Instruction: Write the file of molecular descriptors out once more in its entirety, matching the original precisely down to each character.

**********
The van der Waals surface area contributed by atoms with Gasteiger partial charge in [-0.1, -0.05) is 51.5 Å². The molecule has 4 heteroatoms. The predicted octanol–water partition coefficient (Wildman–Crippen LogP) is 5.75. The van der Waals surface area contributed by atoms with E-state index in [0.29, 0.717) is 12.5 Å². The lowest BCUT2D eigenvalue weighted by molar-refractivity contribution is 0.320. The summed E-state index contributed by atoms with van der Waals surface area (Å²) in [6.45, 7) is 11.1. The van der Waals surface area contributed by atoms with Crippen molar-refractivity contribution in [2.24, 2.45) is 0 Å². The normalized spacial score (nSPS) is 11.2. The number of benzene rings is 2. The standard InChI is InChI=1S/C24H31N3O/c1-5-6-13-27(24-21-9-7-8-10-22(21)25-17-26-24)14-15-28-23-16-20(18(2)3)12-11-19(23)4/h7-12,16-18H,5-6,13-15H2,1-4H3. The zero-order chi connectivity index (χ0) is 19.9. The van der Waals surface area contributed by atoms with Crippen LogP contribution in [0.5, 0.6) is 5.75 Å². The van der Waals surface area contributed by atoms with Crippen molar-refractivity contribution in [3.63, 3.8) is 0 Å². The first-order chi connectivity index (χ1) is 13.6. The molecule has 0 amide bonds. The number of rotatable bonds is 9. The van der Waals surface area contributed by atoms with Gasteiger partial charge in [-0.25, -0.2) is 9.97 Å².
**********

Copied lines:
The van der Waals surface area contributed by atoms with Gasteiger partial charge in [-0.1, -0.05) is 51.5 Å². The molecule has 4 heteroatoms. The predicted octanol–water partition coefficient (Wildman–Crippen LogP) is 5.75. The van der Waals surface area contributed by atoms with E-state index in [0.29, 0.717) is 12.5 Å². The lowest BCUT2D eigenvalue weighted by molar-refractivity contribution is 0.320. The summed E-state index contributed by atoms with van der Waals surface area (Å²) in [6.45, 7) is 11.1. The van der Waals surface area contributed by atoms with Crippen molar-refractivity contribution in [2.24, 2.45) is 0 Å². The normalized spacial score (nSPS) is 11.2. The number of benzene rings is 2. The standard InChI is InChI=1S/C24H31N3O/c1-5-6-13-27(24-21-9-7-8-10-22(21)25-17-26-24)14-15-28-23-16-20(18(2)3)12-11-19(23)4/h7-12,16-18H,5-6,13-15H2,1-4H3. The zero-order chi connectivity index (χ0) is 19.9. The van der Waals surface area contributed by atoms with Crippen LogP contribution in [0.5, 0.6) is 5.75 Å². The van der Waals surface area contributed by atoms with Crippen molar-refractivity contribution in [3.63, 3.8) is 0 Å². The first-order chi connectivity index (χ1) is 13.6. The molecule has 0 amide bonds. The number of rotatable bonds is 9. The van der Waals surface area contributed by atoms with Gasteiger partial charge in [-0.25, -0.2) is 9.97 Å².